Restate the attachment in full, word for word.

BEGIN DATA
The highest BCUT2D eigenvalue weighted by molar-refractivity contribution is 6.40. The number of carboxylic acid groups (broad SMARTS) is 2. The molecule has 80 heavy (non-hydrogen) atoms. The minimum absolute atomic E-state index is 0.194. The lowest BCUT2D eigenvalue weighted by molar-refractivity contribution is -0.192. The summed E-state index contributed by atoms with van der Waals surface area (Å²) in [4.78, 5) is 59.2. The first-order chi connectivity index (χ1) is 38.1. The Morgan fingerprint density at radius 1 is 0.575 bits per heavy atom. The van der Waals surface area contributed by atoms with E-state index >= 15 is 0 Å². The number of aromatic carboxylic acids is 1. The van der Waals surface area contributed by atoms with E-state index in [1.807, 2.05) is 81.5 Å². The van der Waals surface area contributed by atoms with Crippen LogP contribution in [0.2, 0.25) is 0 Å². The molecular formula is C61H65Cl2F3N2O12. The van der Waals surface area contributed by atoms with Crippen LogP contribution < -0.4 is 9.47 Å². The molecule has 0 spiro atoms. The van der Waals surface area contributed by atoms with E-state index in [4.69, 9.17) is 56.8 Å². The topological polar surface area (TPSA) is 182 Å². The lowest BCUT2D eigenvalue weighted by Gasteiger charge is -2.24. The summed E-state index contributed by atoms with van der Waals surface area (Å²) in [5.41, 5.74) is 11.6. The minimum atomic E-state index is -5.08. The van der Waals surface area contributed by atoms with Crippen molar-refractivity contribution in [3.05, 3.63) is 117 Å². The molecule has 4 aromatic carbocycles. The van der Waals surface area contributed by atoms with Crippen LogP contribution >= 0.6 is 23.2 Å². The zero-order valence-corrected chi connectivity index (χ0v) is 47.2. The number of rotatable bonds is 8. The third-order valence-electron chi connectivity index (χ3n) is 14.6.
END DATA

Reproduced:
The highest BCUT2D eigenvalue weighted by molar-refractivity contribution is 6.40. The number of carboxylic acid groups (broad SMARTS) is 2. The molecule has 80 heavy (non-hydrogen) atoms. The minimum absolute atomic E-state index is 0.194. The lowest BCUT2D eigenvalue weighted by molar-refractivity contribution is -0.192. The summed E-state index contributed by atoms with van der Waals surface area (Å²) in [4.78, 5) is 59.2. The first-order chi connectivity index (χ1) is 38.1. The Morgan fingerprint density at radius 1 is 0.575 bits per heavy atom. The van der Waals surface area contributed by atoms with E-state index >= 15 is 0 Å². The number of aromatic carboxylic acids is 1. The van der Waals surface area contributed by atoms with E-state index in [1.807, 2.05) is 81.5 Å². The van der Waals surface area contributed by atoms with Crippen LogP contribution in [0.2, 0.25) is 0 Å². The molecular formula is C61H65Cl2F3N2O12. The van der Waals surface area contributed by atoms with Crippen LogP contribution < -0.4 is 9.47 Å². The molecule has 0 spiro atoms. The van der Waals surface area contributed by atoms with E-state index in [4.69, 9.17) is 56.8 Å². The topological polar surface area (TPSA) is 182 Å². The lowest BCUT2D eigenvalue weighted by Gasteiger charge is -2.24. The summed E-state index contributed by atoms with van der Waals surface area (Å²) in [5.41, 5.74) is 11.6. The minimum atomic E-state index is -5.08. The van der Waals surface area contributed by atoms with Crippen molar-refractivity contribution in [3.05, 3.63) is 117 Å². The molecule has 4 aromatic carbocycles. The van der Waals surface area contributed by atoms with Crippen LogP contribution >= 0.6 is 23.2 Å². The zero-order valence-corrected chi connectivity index (χ0v) is 47.2. The number of rotatable bonds is 8. The third-order valence-electron chi connectivity index (χ3n) is 14.6.